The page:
A Biography. Of sorts.
Robert Pobi’s first novel, the international success Bloodman, was published in nineteen countries and fifteen languages, making bestseller lists around the world.
He lives in the country, but spends most of the summer months at his cabin on a lost lake in the mountains (where a 3:00 a.m. swim one August inspired his novel Mannheim Rex). When the cold starts chewing on the trees, he heads to a place he has on the beach, where his nearest neighbor—a retired cop who shares the same first name—makes the best whiskey sour he has ever tasted.
He writes at a desk that once belonged to Roberto ‘God’s Banker’ Calvi, and has (or definitely doesn’t have) a small collection of shrunken human heads (known as tsantsas in anthropological and collector circles) that continually freak out his housekeeper. He owns too many fountain pens and is constantly making notes in old-school Meade marble composition books.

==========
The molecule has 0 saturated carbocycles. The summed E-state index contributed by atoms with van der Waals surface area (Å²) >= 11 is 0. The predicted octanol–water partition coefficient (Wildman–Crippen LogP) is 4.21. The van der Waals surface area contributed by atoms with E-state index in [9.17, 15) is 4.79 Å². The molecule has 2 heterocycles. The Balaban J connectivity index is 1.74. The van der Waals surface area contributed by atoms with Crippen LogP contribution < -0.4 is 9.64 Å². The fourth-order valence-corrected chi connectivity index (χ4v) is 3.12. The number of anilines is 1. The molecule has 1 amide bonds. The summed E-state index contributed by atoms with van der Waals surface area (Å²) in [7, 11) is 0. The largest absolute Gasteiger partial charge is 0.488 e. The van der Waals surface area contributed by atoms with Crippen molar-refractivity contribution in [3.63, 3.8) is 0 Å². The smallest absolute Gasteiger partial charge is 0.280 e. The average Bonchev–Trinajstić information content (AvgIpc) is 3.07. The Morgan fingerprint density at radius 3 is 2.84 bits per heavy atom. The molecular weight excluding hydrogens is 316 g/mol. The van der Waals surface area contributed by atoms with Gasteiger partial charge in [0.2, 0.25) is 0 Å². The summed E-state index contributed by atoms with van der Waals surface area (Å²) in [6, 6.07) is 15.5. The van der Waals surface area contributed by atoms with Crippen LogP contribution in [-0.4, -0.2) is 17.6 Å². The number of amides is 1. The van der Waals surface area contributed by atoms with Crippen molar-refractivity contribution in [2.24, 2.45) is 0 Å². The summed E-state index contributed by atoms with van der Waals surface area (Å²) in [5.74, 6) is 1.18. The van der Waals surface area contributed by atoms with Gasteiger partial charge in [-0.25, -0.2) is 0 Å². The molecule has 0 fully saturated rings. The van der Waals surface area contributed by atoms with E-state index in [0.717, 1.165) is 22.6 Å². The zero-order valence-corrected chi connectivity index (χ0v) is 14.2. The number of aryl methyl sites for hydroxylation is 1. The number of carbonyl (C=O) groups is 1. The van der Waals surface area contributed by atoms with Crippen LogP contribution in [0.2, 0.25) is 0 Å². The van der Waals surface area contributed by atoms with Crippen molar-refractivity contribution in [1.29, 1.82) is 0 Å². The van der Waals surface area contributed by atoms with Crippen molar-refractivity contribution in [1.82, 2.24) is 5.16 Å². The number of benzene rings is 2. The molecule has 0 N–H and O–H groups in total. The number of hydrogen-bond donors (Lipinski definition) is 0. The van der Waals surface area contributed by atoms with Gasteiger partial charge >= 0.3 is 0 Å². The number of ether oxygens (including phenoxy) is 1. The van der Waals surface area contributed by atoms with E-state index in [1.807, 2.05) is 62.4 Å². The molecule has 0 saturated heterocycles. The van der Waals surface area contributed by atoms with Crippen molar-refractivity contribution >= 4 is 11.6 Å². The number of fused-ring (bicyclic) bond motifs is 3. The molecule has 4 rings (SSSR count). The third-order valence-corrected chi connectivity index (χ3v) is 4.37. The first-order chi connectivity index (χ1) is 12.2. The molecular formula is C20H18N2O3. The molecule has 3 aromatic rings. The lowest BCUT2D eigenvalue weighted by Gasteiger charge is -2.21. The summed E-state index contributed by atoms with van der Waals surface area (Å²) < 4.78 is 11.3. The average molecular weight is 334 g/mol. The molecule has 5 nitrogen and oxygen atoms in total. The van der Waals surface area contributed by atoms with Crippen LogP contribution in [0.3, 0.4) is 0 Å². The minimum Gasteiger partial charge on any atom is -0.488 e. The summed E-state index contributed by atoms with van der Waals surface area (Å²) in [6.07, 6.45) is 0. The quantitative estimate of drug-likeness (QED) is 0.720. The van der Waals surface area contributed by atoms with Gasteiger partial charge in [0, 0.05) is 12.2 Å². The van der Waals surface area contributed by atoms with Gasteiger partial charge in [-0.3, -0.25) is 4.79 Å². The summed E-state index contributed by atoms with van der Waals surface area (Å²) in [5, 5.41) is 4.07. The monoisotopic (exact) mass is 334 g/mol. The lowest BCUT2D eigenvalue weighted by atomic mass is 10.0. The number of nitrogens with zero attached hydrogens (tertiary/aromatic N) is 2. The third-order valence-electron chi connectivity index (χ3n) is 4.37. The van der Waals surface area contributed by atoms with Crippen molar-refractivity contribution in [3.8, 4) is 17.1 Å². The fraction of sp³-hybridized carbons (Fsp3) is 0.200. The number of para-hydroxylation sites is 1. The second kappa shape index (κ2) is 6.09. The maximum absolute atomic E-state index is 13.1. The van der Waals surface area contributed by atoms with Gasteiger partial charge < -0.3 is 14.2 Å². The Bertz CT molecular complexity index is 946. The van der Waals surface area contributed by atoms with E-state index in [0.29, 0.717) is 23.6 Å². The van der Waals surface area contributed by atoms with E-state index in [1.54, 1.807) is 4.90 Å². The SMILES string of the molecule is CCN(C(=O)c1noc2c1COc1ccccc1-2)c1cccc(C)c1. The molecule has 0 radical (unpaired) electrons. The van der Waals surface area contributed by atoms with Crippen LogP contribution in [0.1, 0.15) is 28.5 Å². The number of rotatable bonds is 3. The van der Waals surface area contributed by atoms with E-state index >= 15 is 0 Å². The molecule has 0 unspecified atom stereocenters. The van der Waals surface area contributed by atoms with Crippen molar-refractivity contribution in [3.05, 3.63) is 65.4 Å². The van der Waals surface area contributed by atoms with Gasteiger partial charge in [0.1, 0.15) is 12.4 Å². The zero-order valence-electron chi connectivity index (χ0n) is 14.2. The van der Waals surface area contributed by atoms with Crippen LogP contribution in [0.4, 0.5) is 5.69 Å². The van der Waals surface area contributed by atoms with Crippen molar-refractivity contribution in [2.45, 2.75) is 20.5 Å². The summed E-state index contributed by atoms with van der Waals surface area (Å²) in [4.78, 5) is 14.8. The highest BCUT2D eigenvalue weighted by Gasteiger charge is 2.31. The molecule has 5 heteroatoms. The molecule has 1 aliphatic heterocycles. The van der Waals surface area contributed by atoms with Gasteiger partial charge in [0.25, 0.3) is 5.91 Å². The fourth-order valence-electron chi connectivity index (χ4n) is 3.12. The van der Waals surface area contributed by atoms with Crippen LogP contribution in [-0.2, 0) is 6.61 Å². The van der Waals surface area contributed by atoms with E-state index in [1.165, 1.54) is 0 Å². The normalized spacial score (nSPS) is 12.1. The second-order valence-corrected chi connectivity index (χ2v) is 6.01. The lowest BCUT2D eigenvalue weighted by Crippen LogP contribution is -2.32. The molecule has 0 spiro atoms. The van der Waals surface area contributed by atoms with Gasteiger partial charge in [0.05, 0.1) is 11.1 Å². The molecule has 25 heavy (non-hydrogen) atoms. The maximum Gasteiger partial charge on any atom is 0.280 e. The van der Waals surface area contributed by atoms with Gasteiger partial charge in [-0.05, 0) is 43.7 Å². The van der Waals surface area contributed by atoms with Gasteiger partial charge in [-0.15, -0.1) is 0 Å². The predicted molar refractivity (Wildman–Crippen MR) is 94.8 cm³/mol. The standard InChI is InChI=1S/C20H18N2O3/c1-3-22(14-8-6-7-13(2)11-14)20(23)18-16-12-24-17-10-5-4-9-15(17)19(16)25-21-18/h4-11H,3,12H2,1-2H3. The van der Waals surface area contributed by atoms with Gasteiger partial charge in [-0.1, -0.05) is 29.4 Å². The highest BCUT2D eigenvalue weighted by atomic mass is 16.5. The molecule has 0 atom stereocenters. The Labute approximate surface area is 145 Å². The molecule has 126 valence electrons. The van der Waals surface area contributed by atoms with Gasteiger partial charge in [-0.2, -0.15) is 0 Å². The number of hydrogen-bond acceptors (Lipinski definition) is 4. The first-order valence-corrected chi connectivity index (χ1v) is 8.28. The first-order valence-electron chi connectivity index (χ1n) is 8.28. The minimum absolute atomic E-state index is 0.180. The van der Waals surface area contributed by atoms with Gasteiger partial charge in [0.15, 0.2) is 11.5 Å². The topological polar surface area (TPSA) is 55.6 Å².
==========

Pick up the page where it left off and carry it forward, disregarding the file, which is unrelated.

Among his small group of friends, he is infamous for getting the only Buddhist monk in their ranks to yell at him (they were walking in the forest and debating the merits of meditation at the time—true story).
Some of his favorite writers are Jimmy Breslin, Peter Benchley, Michael Crichton, Stephen Davis, William Faulkner, Morton Freedgood, John Galligan, Thomas Harris, Ernest Hemingway, Christopher Hitchens, Andrew Kaplan, Rudyard Kipling, Glenn Meade, Seth Morgan, David Morrell, Jeff Raines, Trevanian, and Mark Twain.
His favourite books on writing are The Joy of Writing: A Guide for Writers Disguised as a Literary Memoir by Pierre Berton and Lessons from a Lifetime of Writing: A Novelist Looks at his Craft by David Morrell.
Due to his private nature, he does not do Twitter, Instagram, Facebook, or any other social media. Much to his agent’s irritation, he does not own a phone. And he rarely answers email.